And In Alabama, a mourning family has issued a plea to others to get vaccinated after Ray DeMonia, a Cullman, Alabama resident, died about 200 miles from his home, in a Mississippi hospital, because there were no cardiac ICU beds nearby. 

 

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21 States Have Higher Rates of COVID-19 Cases. These 21 States Also Have a Large Number of Trailer Homes

 

Turns out that people who live in states most likely to have sundown towns and high rates of meth addiction also have higher rates of COVID-19 cases because they don’t want no stupid face condoms interfering with their civil liberties.

 

According to the Washington Post, these states that overwhelmingly voted for former President Donald Trump also have higher rates of COVID-19 cases and deaths.

 

Turns out that some 23 states have “a total of new COVID-19 cases per capita that surpasses the national ratio...[and] 21 voted for Trump in November. Hawaii and Georgia are the only Biden-voting states to have more cases per capita than the country’s average,” Business Insider reports.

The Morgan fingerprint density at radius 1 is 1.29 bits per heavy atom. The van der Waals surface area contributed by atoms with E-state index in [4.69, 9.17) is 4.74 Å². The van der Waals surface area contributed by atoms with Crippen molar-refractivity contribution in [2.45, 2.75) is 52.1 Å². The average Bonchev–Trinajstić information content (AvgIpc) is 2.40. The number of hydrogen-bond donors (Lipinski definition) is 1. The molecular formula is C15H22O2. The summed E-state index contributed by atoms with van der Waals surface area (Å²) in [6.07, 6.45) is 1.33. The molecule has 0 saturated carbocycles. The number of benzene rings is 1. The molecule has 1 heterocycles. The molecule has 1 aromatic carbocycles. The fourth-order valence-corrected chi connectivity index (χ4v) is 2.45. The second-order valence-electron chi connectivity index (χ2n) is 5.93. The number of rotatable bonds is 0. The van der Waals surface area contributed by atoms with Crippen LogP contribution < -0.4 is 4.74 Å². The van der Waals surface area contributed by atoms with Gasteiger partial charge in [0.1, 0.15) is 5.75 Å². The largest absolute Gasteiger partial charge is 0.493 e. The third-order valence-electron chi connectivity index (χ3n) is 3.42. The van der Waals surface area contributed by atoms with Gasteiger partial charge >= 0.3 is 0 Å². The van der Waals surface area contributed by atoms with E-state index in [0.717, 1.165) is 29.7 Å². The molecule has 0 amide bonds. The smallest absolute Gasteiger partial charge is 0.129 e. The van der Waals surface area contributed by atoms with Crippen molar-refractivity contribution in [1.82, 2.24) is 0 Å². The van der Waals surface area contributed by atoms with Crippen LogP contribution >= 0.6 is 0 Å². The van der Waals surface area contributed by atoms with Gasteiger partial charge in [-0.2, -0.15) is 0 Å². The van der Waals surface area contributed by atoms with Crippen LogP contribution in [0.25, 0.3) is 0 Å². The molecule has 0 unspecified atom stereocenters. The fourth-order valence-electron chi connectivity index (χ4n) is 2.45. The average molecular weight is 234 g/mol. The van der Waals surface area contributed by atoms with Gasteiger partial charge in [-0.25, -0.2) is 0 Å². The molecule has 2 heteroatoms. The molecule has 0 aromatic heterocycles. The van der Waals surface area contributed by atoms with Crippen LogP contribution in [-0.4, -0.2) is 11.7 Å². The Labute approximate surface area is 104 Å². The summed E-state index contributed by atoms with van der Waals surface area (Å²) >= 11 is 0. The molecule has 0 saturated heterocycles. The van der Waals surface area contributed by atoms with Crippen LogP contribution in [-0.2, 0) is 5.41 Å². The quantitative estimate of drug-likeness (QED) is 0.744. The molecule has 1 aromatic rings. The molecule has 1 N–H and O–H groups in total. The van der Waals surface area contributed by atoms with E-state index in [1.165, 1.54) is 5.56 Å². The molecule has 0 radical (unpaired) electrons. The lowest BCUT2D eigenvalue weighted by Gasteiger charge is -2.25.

The study also found that of the 18 states that have death tolls higher than the national average, 14 of them voted for Trump. These 14 states also buy more Bud Light and NASCAR paraphernalia than any other states in the country.

 

Sounds like a former president politicized vaccinations and preventative measures against a ****ing virus.

 

The chain of correlation makes it “much harder to assert that politics is not playing a role,” The Washington Post’s noted.

 

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34 minutes ago, Cooked Crack said:

Only people in South Dakota but not surprising Republican voters think vitamins are more important than vaccines.

 

But they think "Avoid groups" is more important.  

 

Why do I feel like there's some kind of conflict with "South Dakota" and "Avoid groups"?  

 

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In my experience “avoid group” means:

 

everyone else should avoid doing things with large groups of people